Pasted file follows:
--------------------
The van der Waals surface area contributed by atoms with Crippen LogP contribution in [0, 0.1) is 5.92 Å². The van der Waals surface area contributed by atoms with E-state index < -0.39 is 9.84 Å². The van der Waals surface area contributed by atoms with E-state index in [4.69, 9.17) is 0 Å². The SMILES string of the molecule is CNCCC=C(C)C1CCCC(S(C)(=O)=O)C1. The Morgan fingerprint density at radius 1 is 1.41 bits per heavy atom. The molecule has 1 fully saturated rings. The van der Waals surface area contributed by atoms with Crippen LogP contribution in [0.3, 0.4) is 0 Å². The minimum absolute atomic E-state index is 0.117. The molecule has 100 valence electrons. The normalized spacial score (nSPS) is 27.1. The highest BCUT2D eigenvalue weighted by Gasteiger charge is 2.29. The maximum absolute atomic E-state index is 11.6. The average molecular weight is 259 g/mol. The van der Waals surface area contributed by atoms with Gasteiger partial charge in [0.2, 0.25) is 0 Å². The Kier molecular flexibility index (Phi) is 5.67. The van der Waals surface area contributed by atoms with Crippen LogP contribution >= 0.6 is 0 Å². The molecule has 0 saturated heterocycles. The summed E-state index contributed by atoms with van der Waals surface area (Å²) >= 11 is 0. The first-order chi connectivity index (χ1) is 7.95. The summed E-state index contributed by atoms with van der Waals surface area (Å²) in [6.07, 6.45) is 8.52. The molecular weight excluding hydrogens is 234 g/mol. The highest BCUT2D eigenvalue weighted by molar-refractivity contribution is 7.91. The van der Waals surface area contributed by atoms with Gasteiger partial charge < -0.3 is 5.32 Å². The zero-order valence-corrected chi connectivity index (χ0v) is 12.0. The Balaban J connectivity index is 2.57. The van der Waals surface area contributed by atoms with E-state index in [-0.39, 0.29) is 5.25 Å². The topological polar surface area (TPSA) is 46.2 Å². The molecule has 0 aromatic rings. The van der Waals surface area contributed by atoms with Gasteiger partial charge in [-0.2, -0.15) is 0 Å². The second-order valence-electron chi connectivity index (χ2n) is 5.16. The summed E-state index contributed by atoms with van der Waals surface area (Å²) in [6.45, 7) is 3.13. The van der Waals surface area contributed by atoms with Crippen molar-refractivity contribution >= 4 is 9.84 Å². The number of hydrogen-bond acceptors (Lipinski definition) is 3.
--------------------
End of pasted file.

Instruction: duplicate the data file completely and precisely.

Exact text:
The van der Waals surface area contributed by atoms with Crippen LogP contribution in [0, 0.1) is 5.92 Å². The van der Waals surface area contributed by atoms with E-state index < -0.39 is 9.84 Å². The van der Waals surface area contributed by atoms with E-state index in [4.69, 9.17) is 0 Å². The SMILES string of the molecule is CNCCC=C(C)C1CCCC(S(C)(=O)=O)C1. The Morgan fingerprint density at radius 1 is 1.41 bits per heavy atom. The molecule has 1 fully saturated rings. The van der Waals surface area contributed by atoms with Crippen LogP contribution in [0.3, 0.4) is 0 Å². The minimum absolute atomic E-state index is 0.117. The molecule has 100 valence electrons. The normalized spacial score (nSPS) is 27.1. The highest BCUT2D eigenvalue weighted by Gasteiger charge is 2.29. The maximum absolute atomic E-state index is 11.6. The average molecular weight is 259 g/mol. The van der Waals surface area contributed by atoms with Gasteiger partial charge in [0.2, 0.25) is 0 Å². The Kier molecular flexibility index (Phi) is 5.67. The van der Waals surface area contributed by atoms with Crippen LogP contribution >= 0.6 is 0 Å². The molecule has 0 saturated heterocycles. The summed E-state index contributed by atoms with van der Waals surface area (Å²) >= 11 is 0. The first-order chi connectivity index (χ1) is 7.95. The summed E-state index contributed by atoms with van der Waals surface area (Å²) in [6.07, 6.45) is 8.52. The molecular weight excluding hydrogens is 234 g/mol. The highest BCUT2D eigenvalue weighted by molar-refractivity contribution is 7.91. The van der Waals surface area contributed by atoms with Gasteiger partial charge < -0.3 is 5.32 Å². The zero-order valence-corrected chi connectivity index (χ0v) is 12.0. The Balaban J connectivity index is 2.57. The van der Waals surface area contributed by atoms with E-state index in [-0.39, 0.29) is 5.25 Å². The topological polar surface area (TPSA) is 46.2 Å². The molecule has 0 aromatic rings. The van der Waals surface area contributed by atoms with Gasteiger partial charge in [-0.2, -0.15) is 0 Å². The second-order valence-electron chi connectivity index (χ2n) is 5.16. The summed E-state index contributed by atoms with van der Waals surface area (Å²) in [6.45, 7) is 3.13. The van der Waals surface area contributed by atoms with Crippen molar-refractivity contribution >= 4 is 9.84 Å². The number of hydrogen-bond acceptors (Lipinski definition) is 3.